Video can help enforce social distancing guidelines

At a time when nations are starting to lift COVID -19 lockdown restrictions, there are places when people are risking the spread of the virus by, deliberately or even perhaps unknowingly, flaunting the crucial social distancing guidelines, particularly in parks, shops, airports and other public spaces. In this article Roy Band, EMEA Community Manager, at Milestone Systems, claims that open platform VMS could provide all the necessary features and functionality a user would need, combined with the ability to integrate any technology to assist with this important issue.

As nations have started to lift Covid-19 lockdown restrictions, large crowds of people have flocked to parks to enjoy spring temperatures but risking social-distancing guidelines that are deemed crucial to prevent an uncontrollable spread of virus.

In parallel, shops are asked to ensure a safe reopening in adherence with the requirements coming from health authorities, e.g. that people need to maintain a social distance of at least one meter.

Typically, governments and organizations are faced with the following challenges:

• Which part of my city, shop or premises are most crowded and when?

• How do I make sure my building or shop doesn’t get over-crowded?

• How do I know when people are getting too close to each other?

• How do I address people and avoid confrontation or incidents at the entrance to a store?

Using video to maintain safe distances
An open platform VMS provides all the necessary features and functionality a user would need, combined with the ability to integrate any technology to assist with the process of social distancing. These video solutions involve a four-stage process of firstly establishing awareness of a situation, then confirming that distances are being maintained, responding to unsafe behaviour and analysing data to identify areas and activities that are proving problematic.

Here are a few examples of how video technology can contribute to a safe reopening of societies:

1. Heatmap and occupancy statistics (historical)

With the power of video, we can identify the areas in a shop, premise or in a city which typically have the highest occupancy rates. This can be done by creating heatmaps or occupancy statistics based on the images the cameras have captured. Intelligent video analytics solutions can provide this information historically or in real-time. In this way, it is easy to see where to deploy preventive measures like dispatching enforcement personnel, mounting digital signs or creating audio notifications with PA systems.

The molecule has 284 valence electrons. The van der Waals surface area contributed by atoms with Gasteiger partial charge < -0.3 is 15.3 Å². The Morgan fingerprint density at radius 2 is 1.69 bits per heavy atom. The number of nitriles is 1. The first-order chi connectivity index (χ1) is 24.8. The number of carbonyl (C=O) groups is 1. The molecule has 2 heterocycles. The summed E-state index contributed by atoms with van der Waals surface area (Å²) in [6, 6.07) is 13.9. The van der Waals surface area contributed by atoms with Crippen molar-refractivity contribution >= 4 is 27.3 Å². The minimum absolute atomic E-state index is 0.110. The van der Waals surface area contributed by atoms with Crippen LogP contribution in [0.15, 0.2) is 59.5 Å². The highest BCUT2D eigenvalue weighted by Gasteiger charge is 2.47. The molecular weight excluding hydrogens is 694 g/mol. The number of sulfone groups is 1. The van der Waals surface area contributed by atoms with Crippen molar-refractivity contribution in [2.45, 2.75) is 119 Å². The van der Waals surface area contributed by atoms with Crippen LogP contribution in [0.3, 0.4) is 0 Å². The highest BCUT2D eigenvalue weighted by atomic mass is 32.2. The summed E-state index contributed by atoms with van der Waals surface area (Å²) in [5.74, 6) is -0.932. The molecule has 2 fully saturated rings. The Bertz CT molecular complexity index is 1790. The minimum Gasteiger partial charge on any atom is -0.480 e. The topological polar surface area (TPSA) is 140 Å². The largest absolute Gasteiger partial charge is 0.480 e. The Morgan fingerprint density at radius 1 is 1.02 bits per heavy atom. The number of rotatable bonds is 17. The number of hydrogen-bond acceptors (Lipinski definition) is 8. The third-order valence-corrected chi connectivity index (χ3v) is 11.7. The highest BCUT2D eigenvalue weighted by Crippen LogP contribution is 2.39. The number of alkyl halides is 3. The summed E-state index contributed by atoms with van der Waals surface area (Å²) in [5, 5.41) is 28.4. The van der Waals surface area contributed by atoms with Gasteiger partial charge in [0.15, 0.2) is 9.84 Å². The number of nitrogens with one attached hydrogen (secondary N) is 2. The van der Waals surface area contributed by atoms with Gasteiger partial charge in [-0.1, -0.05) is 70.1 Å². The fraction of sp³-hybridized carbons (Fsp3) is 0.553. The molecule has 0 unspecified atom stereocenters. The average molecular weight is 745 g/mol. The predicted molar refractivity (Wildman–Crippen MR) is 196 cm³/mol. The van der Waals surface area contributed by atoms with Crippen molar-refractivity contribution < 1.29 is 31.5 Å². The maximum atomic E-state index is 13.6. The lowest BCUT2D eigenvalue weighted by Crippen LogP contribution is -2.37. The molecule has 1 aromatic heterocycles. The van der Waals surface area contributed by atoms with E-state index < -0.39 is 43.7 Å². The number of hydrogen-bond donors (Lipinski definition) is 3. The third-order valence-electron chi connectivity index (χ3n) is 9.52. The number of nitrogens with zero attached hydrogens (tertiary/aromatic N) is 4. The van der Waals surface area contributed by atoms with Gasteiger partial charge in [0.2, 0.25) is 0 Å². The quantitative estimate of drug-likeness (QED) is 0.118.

2. Crowd counting solutions

There is a danger of a fallback when COVID-19 restrictions are gradually being relaxed. So, in city squares, beaches, tourist attractions or other popular public places, social distance needs to be maintained for a longer period. Crowd counting solutions based on video analytics can help alert authorities to when these places get too crowded and social distance is at jeopardy. These alerts will be received in real-time, and historical statistics will also be available.

3. Responding to crowding

Dispatching personnel to deal with unsafe distancing and risky behaviour places these people at risk from infection, and they may face verbal or physical harassment. If they have to be deployed, however, video can support them with rules-based push notifications that send them to the place where an incident is taking place, giving them control of all the doors needed to access the area from their smartphone, and integrating with body worn video if being used.

4. Keeping people notified

Both audio and visual messaging can be integrated with video, so those on a station platform can be given an audio reminder to maintain a safe distance over a PA system automatically when video identifies bunching. Screens can automatically provide notices of alternative access to buildings based on if the video system detects crowding in a particular area.

5. Allowing touch-free access to buildings

VMS makes the integration of video with access control simple and allows people to access their workplaces without touching doorknobs, handles and card or fingerprint readers. This is important says Band “as studies suggest that the COVID-19 virus can survive up to 72 hours on stainless steel and plastics.” These systems rely on electronic motorised door opening systems and either facial recognition of those seeking to gain entry, or a simple QR code scanned from a smartphone.

6. Detecting facial masks

Authorities are currently considering how facial recognition can be incorporated into contact tracing apps or to augment digital ‘health passports’ that might allow freer movement of those how are uninfected. This same technology can also be used to detect face masks or protective eyewear in areas where this personal protective equipment is required.

7. Ensuring privacy

Clearly there is a need to balance privacy and the need to contain the pandemic. However, the video solutions outlined here can be used in total compliance with GDPR, which governs data protection, data processing and privacy. What’s more, the addition of a ‘Copenhagen Clause’ in Milestone’s end user license agreement insists that its technology is used in a way that respects the Copenhagen Letter, a 2017 initiative that seeks to put people back in control of technology and which calls for those that develop and use it to do so in a responsible way. 

Roy Band,
EMEA Community Manager, at Milestone Systems

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